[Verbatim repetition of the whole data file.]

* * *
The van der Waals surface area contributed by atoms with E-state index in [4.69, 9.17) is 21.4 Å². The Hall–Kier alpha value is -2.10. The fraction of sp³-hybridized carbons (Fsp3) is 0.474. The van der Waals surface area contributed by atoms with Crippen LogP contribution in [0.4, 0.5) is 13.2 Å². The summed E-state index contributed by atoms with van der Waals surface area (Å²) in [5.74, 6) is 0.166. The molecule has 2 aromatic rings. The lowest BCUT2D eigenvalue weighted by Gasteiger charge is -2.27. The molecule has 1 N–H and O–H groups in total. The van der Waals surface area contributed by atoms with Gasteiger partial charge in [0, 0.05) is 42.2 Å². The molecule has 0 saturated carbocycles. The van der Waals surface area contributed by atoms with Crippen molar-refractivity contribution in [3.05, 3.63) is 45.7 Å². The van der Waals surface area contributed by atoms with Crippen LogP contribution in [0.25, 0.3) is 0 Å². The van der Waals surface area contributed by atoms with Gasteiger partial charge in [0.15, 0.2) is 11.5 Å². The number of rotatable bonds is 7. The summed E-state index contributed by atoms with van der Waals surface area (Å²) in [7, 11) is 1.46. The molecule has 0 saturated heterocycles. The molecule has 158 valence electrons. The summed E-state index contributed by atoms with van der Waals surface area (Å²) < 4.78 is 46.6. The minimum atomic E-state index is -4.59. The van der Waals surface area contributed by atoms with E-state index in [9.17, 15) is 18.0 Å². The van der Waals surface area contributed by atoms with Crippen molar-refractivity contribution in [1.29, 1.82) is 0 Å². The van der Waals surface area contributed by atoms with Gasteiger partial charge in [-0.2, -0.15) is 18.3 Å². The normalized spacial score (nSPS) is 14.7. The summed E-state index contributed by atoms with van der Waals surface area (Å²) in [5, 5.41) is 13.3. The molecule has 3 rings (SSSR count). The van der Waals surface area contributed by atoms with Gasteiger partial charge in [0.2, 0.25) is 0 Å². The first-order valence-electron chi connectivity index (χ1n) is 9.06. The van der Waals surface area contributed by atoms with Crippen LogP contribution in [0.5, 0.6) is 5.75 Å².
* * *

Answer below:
The van der Waals surface area contributed by atoms with E-state index in [4.69, 9.17) is 21.4 Å². The Hall–Kier alpha value is -2.10. The fraction of sp³-hybridized carbons (Fsp3) is 0.474. The van der Waals surface area contributed by atoms with Crippen LogP contribution in [0.4, 0.5) is 13.2 Å². The summed E-state index contributed by atoms with van der Waals surface area (Å²) in [5.74, 6) is 0.166. The molecule has 2 aromatic rings. The lowest BCUT2D eigenvalue weighted by Gasteiger charge is -2.27. The molecule has 1 N–H and O–H groups in total. The van der Waals surface area contributed by atoms with Gasteiger partial charge in [0, 0.05) is 42.2 Å². The molecule has 0 saturated carbocycles. The van der Waals surface area contributed by atoms with Crippen molar-refractivity contribution in [3.05, 3.63) is 45.7 Å². The van der Waals surface area contributed by atoms with Crippen LogP contribution in [0.25, 0.3) is 0 Å². The van der Waals surface area contributed by atoms with Gasteiger partial charge in [0.15, 0.2) is 11.5 Å². The number of rotatable bonds is 7. The summed E-state index contributed by atoms with van der Waals surface area (Å²) in [7, 11) is 1.46. The molecule has 0 saturated heterocycles. The molecule has 158 valence electrons. The summed E-state index contributed by atoms with van der Waals surface area (Å²) < 4.78 is 46.6. The minimum atomic E-state index is -4.59. The van der Waals surface area contributed by atoms with E-state index in [9.17, 15) is 18.0 Å². The van der Waals surface area contributed by atoms with Crippen molar-refractivity contribution in [1.29, 1.82) is 0 Å². The van der Waals surface area contributed by atoms with Gasteiger partial charge in [-0.2, -0.15) is 18.3 Å². The normalized spacial score (nSPS) is 14.7. The summed E-state index contributed by atoms with van der Waals surface area (Å²) in [5, 5.41) is 13.3. The molecule has 3 rings (SSSR count). The van der Waals surface area contributed by atoms with Gasteiger partial charge in [0.2, 0.25) is 0 Å². The first-order valence-electron chi connectivity index (χ1n) is 9.06. The van der Waals surface area contributed by atoms with Crippen LogP contribution in [0.5, 0.6) is 5.75 Å².